The sensitivity analysis showed that participants who died during follow-up did not affect the outcome.

    There was no evidence of effect on the primary outcome for any of the prespecified subgroups (Figure 2).

    Figure 2.

    Figure 2. Subgroup analysis for Motor Assessment Scale at 18-mo follow-up. CI indicates confidence interval; MMSE, Mini-Mental State Examination; and mRS, modified Rankin Scale.

    Adverse Events

    The safety measures showed no differences in adverse events between the groups (Table 3). However, there were 39% more hospital admissions because of vascular events, when all cerebrovascular and cardiovascular events were summed up, in the control group compared with the intervention group (28 versus 17 events; P=0.110).

    Table 3. Safety Outcomes

    Intervention Group (n=186)Control Group (n=194)P Value
    Death9 (4.8)9 (4.6)0.909
    Myocardial infarction4 (2.2)4 (2.1)0.745
    Other cardiovascular events4 (2.2)10 (5.2)0.120
    Recurrent stroke7 (3.8)12 (6.2)0.279
    Transient ischemic attack5 (2.6)5 (2.6)0.946
    Any vascular event17 (9.1)28 (14.4)0.110
    Unspecific cerebral symptoms7 (3.8)5 (2.6)0.509
    Fracture11 (5.9)11 (5.6)0.919
    Fall3 (1.6)4 (2.1)0.745

    Values are n (%).


    Table I in the online-only Data Supplement shows that 43% to 59% of those who completed the training diaries complied with 210 minutes per week in each 6-month period while 60% to 64% complied with 150 minutes per week. The corresponding numbers for compliance to 45 minutes of weekly exercise ranged from 50% to 54% for the 18-month period. The actual number of compliers increased during follow-up.

    Table II in the online-only Data Supplement shows that participants in the intervention group were more active in terms of vigorous activity compared with the control group at 6-month (P=0.009), 12-month (P=0.016), and 18-month follow-up (P=0.033). Moderate activity and walking time were only significantly higher at 6-month (P=0.005) and 12-month follow-up (P=0.001).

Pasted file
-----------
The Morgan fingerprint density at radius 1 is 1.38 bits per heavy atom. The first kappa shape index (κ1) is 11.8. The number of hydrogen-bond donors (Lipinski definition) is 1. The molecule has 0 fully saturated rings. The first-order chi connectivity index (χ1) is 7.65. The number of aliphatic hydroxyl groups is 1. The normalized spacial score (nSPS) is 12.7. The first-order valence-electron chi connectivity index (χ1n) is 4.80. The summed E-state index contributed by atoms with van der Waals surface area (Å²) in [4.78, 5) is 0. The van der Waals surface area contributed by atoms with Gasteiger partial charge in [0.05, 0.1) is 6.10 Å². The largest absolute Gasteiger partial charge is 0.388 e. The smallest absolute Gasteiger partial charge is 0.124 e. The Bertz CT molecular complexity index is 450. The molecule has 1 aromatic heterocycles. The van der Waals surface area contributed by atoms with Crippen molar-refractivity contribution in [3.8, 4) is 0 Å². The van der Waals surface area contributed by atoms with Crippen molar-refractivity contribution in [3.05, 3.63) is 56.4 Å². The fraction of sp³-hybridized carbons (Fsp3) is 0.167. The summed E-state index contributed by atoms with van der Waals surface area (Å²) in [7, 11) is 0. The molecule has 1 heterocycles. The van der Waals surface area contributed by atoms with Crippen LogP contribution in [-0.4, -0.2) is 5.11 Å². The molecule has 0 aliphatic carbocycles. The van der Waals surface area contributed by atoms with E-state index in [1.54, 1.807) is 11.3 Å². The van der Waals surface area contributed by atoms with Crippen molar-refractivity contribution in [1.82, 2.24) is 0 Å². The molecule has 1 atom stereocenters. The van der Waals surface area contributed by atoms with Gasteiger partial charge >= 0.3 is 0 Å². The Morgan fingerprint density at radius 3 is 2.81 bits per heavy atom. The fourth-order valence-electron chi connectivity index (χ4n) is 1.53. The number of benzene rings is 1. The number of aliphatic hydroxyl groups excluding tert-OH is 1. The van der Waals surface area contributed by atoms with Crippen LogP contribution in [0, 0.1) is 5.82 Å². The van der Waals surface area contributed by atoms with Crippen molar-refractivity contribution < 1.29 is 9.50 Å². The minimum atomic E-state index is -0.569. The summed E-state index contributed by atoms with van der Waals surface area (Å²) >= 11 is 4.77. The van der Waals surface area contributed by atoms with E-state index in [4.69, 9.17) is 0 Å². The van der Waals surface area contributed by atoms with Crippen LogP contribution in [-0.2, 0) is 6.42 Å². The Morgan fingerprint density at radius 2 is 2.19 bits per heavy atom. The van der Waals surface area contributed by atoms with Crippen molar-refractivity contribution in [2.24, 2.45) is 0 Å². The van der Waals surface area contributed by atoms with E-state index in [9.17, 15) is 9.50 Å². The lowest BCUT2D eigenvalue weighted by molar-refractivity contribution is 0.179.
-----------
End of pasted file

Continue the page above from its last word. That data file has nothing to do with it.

Contrary to our hypothesis, we could not demonstrate that individualized coaching was better than standard care in maintaining motor function, as measured with MAS, at 18 months. Nor did the secondary outcomes show any benefit of the intervention. The compliance measures showed that stroke survivors receiving regular individualized coaching were more active than participants receiving standard care, and the safety measures showed no differences in adverse events between the groups.

    The major strength of the present study was the pragmatic randomized controlled study design with few inclusion and exclusion criteria and an intervention applicable in a wide range of settings, strengthening the external validity of the results. The high-quality treatment given as part of standard care to participants in both groups should also be regarded as a strength even though it might have contributed to reducing the ability to achieve significant differences between the groups. The low number of participants lost to follow-up, which was slightly lower than assumed in our sample size estimation, was also a strength.

    A weakness of the study was the lack of repeated measurements of motor function and secondary outcomes during follow-up. Another limitation was the lack of detailed and regular information about physical activity and exercise performed by the control group. However, the rationale for not recording such information was to reduce the risk of contamination of the intervention to the control group and because the training diaries were an important part of the individualized coaching given to the intervention group.

    The use of a self-reported measure of physical activity and exercise might also be regarded as a weakness. It is well-known that people may overestimate their activity levels when self-reported measures are used, and we cannot exclude the possibility that the participants in the intervention group have tended to overestimate their activity levels more than the controls. Objective measures, such as activity monitors, are recommended for used in future research. However, independent of the choice of method, participants in both groups might be prone to the Hawthorne effect, that is, changing their behavior as a motivational response to the attention received through the assessment.31